Photo: 365 Focus Photography/Shutterstock

A Rotterdam 'Floating City Tour' Showcases the Coolest Climate-Resilient Architecture

Sustainability Art + Architecture
by Tim Wenger Jun 5, 2024

Rotterdam, a city vulnerable to rising sea levels and limited land, is pioneering floating infrastructure as a solution. The Netherlands’ second-largest city, home to some 600,000 residents, is the world’s most striking example of what a city can be in an era of both rapid technological development and climate change. It’s known for forward-thinking architecture like the upside-down-U-shaped Market Hall apartment and commercial complex and the Luchtsingel elevated park. But the most innovative development in Rotterdam happens on the water – a resource in which the city has in abundance. Travelers to the city can now see this innovation firsthand via a new “Rotterdam Floating City Tour” from De Rotterdam Tours.

How Rotterdam is using floating infrastructure to develop climate resilience

floating farm in rotterdam

Floating dairy farm. Photo: 365 Focus Photography/Shutterstock

Rotterdam as it existed before World War II was leveled by the Luftwaffe in 1940, the victim of heavy aerial bombardment during the German invasion of the Netherlands. In the wake of this tragedy, Rotterdam rebuilt itself as one of the most architecturally forward-thinking and innovative cities in the world. More than 80 years on, nowhere better exemplifies proper urban planning.

“Rotterdam is very into being a city of innovation,” Brenda Kamphuis, owner of De Rotterdam Tours, told Matador. “The slogan used to be ‘Rotterdam Make It Happen,’ and now it’s more about “Resilient Rotterdam” or ‘Rotterdam Steps Ahead.'”

These innovative structures are designed to thrive amidst climate challenges like rising sea levels and coastal erorison. Unlike traditional buildings, they can rise with the water level, protecting them from floods and ensuring usability as sea levels climb. They can also bob with waves during storms, minimizing damage from surges. Notably, densely-built Rotterdam can create more usable space without claiming land, addressing land scarcity.

“There’s not a lot of room in the city, but we have water, so why not expand on the water?” Kamphuis says. “Rotterdam is a living lab. We deal with climate adaptation, we experiment, whether its yellow architecture or with how to deal with rising water. We just do it.”

These structures can also be designed sustainably, like the Floating Office with its solar panels and water-based climate control system. Other example include a floating farm, a floating park, and the famous Wikkelboats, which provide efficient spaces for residents and tourists to stay on the water. Rotterdam’s floating infrastructure encapsulates the city’s forward-thinking approach to climate adaptation, creating space to live and work on the water while safeguarding against rising sea levels. The city is also building a city beach in the Rijnhaven, or former city harbor, and a downtown wave pool called Rif010 that will open to the public in July 2024.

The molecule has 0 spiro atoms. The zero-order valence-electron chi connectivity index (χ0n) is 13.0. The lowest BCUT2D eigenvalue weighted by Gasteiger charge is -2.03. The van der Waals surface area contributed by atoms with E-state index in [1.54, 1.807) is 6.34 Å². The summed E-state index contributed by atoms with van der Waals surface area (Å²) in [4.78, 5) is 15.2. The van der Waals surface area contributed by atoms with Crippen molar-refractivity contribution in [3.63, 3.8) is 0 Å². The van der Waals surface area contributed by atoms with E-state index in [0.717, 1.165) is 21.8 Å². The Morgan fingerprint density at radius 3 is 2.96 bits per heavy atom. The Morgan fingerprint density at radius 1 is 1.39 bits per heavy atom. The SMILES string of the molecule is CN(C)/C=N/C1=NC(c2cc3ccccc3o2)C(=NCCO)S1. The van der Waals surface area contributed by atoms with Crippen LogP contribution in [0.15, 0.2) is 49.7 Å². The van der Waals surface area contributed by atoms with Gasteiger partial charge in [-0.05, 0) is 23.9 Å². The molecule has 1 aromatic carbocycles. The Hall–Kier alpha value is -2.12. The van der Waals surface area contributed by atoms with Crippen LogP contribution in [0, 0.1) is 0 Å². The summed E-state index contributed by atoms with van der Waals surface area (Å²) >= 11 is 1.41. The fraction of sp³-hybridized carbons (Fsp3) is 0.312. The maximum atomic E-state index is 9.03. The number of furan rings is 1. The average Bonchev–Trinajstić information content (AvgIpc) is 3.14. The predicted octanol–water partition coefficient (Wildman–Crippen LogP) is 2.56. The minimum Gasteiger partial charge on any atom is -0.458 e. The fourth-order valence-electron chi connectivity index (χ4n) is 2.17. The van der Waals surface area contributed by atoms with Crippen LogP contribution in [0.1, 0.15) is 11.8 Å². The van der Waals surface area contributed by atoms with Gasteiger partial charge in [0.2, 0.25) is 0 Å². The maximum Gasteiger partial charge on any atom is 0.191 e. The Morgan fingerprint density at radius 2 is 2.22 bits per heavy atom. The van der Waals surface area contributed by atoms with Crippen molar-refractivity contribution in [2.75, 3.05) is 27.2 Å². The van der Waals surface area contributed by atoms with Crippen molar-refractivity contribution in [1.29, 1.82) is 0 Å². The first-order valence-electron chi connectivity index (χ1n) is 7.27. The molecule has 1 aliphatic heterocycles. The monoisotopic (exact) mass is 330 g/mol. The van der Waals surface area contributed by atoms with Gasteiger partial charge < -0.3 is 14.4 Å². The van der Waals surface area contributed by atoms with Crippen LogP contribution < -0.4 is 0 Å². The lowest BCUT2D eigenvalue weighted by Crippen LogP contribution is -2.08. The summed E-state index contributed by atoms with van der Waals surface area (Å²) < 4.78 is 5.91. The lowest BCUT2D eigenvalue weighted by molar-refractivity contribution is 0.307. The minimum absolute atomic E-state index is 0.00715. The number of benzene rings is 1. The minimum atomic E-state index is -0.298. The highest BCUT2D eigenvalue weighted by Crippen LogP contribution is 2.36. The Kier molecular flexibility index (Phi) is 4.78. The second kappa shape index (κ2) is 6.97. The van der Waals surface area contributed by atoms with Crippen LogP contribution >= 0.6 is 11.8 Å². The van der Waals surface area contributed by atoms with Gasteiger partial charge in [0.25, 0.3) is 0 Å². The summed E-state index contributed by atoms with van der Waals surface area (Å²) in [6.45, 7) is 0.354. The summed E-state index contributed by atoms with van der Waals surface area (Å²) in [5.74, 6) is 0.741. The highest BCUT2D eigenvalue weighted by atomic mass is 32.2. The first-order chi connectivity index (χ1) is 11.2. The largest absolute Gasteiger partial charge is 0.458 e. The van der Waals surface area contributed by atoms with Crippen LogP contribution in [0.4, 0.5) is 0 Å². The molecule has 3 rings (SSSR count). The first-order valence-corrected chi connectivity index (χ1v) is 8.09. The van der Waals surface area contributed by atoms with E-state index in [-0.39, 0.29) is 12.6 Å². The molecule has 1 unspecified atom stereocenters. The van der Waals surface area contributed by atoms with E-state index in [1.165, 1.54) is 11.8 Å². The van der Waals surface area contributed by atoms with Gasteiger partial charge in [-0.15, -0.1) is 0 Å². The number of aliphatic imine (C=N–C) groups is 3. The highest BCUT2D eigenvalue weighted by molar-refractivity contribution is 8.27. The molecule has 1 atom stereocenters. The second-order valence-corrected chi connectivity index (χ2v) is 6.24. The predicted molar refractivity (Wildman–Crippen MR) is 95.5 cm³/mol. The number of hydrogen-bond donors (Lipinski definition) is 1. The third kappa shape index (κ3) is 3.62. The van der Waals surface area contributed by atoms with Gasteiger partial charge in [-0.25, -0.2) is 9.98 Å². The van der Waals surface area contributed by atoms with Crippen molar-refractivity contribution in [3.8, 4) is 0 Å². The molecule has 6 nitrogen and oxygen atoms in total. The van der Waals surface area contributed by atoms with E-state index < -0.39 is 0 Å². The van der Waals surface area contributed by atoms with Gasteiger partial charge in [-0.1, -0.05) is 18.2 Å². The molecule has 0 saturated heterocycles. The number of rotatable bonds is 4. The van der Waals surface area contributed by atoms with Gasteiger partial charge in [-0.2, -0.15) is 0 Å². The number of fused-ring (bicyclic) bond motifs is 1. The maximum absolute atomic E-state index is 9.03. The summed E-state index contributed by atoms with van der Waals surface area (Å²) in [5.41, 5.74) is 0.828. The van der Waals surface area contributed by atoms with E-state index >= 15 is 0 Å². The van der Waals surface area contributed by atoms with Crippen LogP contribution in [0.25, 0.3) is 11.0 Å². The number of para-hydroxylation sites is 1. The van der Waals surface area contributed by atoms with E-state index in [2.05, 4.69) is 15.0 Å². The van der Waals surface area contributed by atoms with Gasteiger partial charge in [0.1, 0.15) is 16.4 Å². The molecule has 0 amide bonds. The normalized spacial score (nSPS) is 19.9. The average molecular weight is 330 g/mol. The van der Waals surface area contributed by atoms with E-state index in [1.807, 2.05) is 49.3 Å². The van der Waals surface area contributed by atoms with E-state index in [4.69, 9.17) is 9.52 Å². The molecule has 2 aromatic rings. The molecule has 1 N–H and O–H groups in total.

What to know about De Rotterdam Tours’ “Floating City Tour”

rotterdam floating office building

Floating office building. Photo: Frans Blok/Shutterstock

The idea for the floating city tour came from the company’s mantra of always making custom tours for its guests. The city has gained increasing notoriety for its floating infrastructure as a tool for climate resilience, but much of it is closed to the public. So Kamphuis and the team at De Rotterdam Tours arranged with property and business owners to take their guests to inside these places that they otherwise wouldn’t be able to see.

“When you are in the Rijnhaven, you have a floating farm, you have a floating park, you have floating Wikkelboats,” Kamphuis says. “We feel like it’s really nice for anybody just to see it, so we put it into a program that’s tailor made.”

Along the route travelers learn about the rebuilding of the city and its docks, including how they’ve evolved over decades to play a critical role in making the growing consortium of floating infrastructure possible. The tour passes by the Floating Havenlofts at Nassauhaven, a development of floating homes, and a guide that explains the evolution and significance of what’s viewable from the boat.

The tour includes access to three private areas that are generally unavailable to travelers. One is the deck where Wikkelboats, or small floating houseboats made of wrapped paper, are parked. Another is a floating office park, and finally, a floating oark. The “XL” version of the tour includes a visit to a floating farm – complete with animals – and starting in 2025 a floating brewery, where the tours will engage in a beer tasting. Travelers reach the floating infrastructure via a water taxi, which in itself provides a unique way to see the city.

wikkelboats in rotterdam

Wikkelboats. Photo: Frans Blok/Shutterstock

Tours cost $485 Euros, about $527, plus a small water taxi fee, and must be reserved in advance. The Rotterdam Floating City Tour, bookable via the company’s website, is two hours long and only available for groups, though you can add on the additional stops for the “XL” tour – including the farm and in 2025, the brewery – for an additional 125 Euros. Both tours offer perhaps the best glimpse into the future of climate-resilient urban design anywhere in the world.

“We use our water for climate adaptation not only for floating projects but also for tide parks, to grow food on the flat roofs, to retain water, and to help biodiversity, Kamphuis says. “It’s literally another level. Now we have the opportunity to use all of this for climate resilience.”

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